Government plans law to require real-time bus info and on-board audiovisual displays

Written by Nicholas Mairs on 6 July 2018 in News
News

Consultation started on possible new rules to make buses more tech-enabled

Credit: Rept0n1x/CC BY-SA 3.0

The UK's bus firms could be made to offer live updates on their services under new rules being considered by the government.

Ministers will consult on making operators share their data on routes, timetables and fares so users can get up-to-the-second information online. The law could also be changed to make sure vehicles are kitted out with audio and visual information to help disabled and elderly passengers.

The move, announced yesterday, comes just a day after Theresa May was forced to defend the government’s record on the sector in a Commons clash on Wednesday.

Labour leader Jeremy Corbyn said fares had increased by 13% more than inflation since 2010, despite services being cut and passenger numbers plummeting. May insisted during Prime Minister’s Questions that changes in work habits were behind declining bus use.

The government said the announcement would lead to quicker and easier journeys for passengers.


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Buses minister Nusrat Ghani said: “Nobody enjoys waiting at a bus stop for 20 minutes not knowing when the next bus is going to turn up, only for two to then pull up at the same time. By requiring bus operators to share their data, we can make sure that passengers have the information they need to catch the bus with ease, equipped with the right information about the time and cost.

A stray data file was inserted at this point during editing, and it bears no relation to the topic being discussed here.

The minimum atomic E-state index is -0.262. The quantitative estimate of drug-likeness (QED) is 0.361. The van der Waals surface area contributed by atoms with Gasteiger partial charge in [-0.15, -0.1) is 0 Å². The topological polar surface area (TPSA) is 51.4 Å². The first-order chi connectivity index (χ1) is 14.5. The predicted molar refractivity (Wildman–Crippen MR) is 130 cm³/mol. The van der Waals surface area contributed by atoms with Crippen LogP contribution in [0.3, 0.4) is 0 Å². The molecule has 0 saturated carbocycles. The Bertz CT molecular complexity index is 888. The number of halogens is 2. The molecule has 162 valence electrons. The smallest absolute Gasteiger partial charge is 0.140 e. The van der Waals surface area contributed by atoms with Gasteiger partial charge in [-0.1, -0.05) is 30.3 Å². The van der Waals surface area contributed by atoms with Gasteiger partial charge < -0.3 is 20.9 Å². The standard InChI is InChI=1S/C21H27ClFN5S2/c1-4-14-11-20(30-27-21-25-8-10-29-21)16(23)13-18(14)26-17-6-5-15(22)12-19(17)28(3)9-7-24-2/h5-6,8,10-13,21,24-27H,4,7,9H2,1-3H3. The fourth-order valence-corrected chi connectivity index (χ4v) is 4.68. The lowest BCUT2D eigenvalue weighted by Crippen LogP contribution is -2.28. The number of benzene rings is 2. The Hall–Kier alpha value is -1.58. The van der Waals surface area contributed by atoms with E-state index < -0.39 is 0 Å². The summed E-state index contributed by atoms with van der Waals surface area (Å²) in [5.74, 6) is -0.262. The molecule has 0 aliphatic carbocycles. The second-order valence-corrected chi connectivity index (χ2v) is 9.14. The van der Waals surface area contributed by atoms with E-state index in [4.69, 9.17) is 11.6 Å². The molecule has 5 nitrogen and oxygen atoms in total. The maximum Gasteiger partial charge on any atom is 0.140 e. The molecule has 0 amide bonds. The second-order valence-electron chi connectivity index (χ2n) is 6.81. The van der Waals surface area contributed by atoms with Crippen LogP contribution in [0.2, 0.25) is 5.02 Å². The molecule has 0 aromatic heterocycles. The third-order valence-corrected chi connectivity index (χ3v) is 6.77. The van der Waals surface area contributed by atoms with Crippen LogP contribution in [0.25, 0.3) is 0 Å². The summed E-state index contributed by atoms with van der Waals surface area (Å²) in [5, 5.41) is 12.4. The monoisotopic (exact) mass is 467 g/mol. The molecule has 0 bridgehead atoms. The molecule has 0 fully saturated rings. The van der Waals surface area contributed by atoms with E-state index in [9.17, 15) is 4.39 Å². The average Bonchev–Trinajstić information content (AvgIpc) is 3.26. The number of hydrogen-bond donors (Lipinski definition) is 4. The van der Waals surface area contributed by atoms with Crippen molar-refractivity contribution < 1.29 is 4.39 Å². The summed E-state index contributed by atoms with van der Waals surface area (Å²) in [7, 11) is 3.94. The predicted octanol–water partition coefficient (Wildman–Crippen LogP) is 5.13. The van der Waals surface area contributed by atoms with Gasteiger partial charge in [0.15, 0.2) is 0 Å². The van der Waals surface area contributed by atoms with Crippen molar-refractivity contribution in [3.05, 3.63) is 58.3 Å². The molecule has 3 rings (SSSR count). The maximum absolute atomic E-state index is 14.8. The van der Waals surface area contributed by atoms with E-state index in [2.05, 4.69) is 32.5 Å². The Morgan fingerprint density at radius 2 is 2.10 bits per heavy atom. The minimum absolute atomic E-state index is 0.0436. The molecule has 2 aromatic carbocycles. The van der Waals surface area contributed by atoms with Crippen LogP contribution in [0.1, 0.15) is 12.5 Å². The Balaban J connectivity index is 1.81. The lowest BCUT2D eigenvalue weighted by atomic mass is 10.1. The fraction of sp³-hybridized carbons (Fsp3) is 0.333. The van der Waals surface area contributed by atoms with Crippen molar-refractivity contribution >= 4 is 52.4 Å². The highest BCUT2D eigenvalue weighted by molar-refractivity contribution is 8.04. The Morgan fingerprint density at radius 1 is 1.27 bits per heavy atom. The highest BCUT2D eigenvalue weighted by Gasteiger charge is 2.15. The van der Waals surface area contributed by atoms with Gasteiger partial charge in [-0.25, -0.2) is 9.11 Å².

She added: “This move will also open up opportunities for innovation within the industry, support local services where demand is falling and help increase bus usage across the country.”

Ghani made the announcement in Reading, where she said that a range of initiatives to boost passenger information has led to a 49% increase in use since 2009.

Corbyn this week called for local authorities to be handed more powers to increase service regulation, and he demanded an end to bus budget cuts.

"Under this government bus services are in crisis," he told the House of Commons. "Fares are increasing, routes being cut, passenger numbers falling, isolating elder and the disabled people, damaging communities, high streets and actually leading to more congestion in our towns and cities."

But Theresa May said the government had devolved bus powers to metro mayors and argued responsibility for buses lies largely with councils.

About the author

Nicholas Mairs is a news reporter for PublicTechnology sister publication PoliticsHome, where this story first appeared. He tweets as @Nicholas_Mairs

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